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April 5, 2017 | Criticism Theory | By admin | 0 Comments

By Adrian Del Caro

Publication by way of Del Caro, Adrian

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Extra resources for Hugo von Hofmannsthal: poets and the language of life

Sample text

It is as if there were a judging, valuating mechanism in each of us, impossible to silence, impossible to switch off, a force that represents more than mere survival and therefore engages in activity that goes beyond the pale of mere survival. And for this reason Nietzsche referred to Darwinian "struggle for existence" as an assertion without sufficient proof. "It occurs, but as an exception; the overall aspect of life is not distress, not starvation, but wealth, abundance, even absurd squanderingwhere the struggle occurs, it is for power" (II, 99899).

His bright, sensitive use of language is not a retreat from language's insufficiency, but a frontal assault via language into those areas of thought that we had always considered sacrosanct. Nietzsche's play is not "neutral," as many poststructuralists would have it; instead, it is extremely aggressive and partial, especially insofar as the Nietzschean notion of play takes on the most dangerous game, namely, humanity's relation to language itself. Where I find puns and wordplay in Nietzsche's text I do not immediately relativize the argument, construing the cleverness of his usage as license to dazzle on my own, as some drunken imitator.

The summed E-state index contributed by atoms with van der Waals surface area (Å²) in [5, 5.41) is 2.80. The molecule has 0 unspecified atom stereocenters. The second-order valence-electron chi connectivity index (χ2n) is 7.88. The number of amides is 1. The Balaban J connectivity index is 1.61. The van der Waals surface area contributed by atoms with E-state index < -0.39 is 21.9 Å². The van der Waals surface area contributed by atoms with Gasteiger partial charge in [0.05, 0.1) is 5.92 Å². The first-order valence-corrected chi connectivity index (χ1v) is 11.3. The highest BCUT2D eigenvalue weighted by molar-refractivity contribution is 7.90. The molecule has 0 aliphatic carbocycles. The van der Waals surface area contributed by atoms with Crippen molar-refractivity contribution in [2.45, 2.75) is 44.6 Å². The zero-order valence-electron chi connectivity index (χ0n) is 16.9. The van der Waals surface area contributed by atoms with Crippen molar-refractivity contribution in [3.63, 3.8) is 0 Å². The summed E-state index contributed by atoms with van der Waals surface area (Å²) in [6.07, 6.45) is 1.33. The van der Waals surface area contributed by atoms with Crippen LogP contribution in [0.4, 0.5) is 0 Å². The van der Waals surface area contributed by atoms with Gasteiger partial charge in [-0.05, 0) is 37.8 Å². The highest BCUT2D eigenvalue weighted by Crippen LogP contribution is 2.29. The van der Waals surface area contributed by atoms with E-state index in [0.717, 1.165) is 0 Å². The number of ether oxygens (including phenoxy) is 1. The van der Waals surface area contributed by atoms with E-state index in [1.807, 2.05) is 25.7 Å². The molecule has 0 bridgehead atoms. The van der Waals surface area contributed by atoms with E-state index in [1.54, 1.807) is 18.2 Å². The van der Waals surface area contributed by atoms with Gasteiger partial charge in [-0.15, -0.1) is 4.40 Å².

If parents and students are prepared to pay the going rate, and to go through the proper motions, young people can enjoy a simulated education that prepares them sufficiently for a simulated life. One can and I hope will object, pointing out that my education and my life cannot be simulated. After all, these are my experiences, my turmoils, triumphs, my results for better or worsesimulation cannot apply to me because I am real and simulations are not. Any person with a drop of blood in his veins would rise up and defend his life as life, and that person would of course be right.

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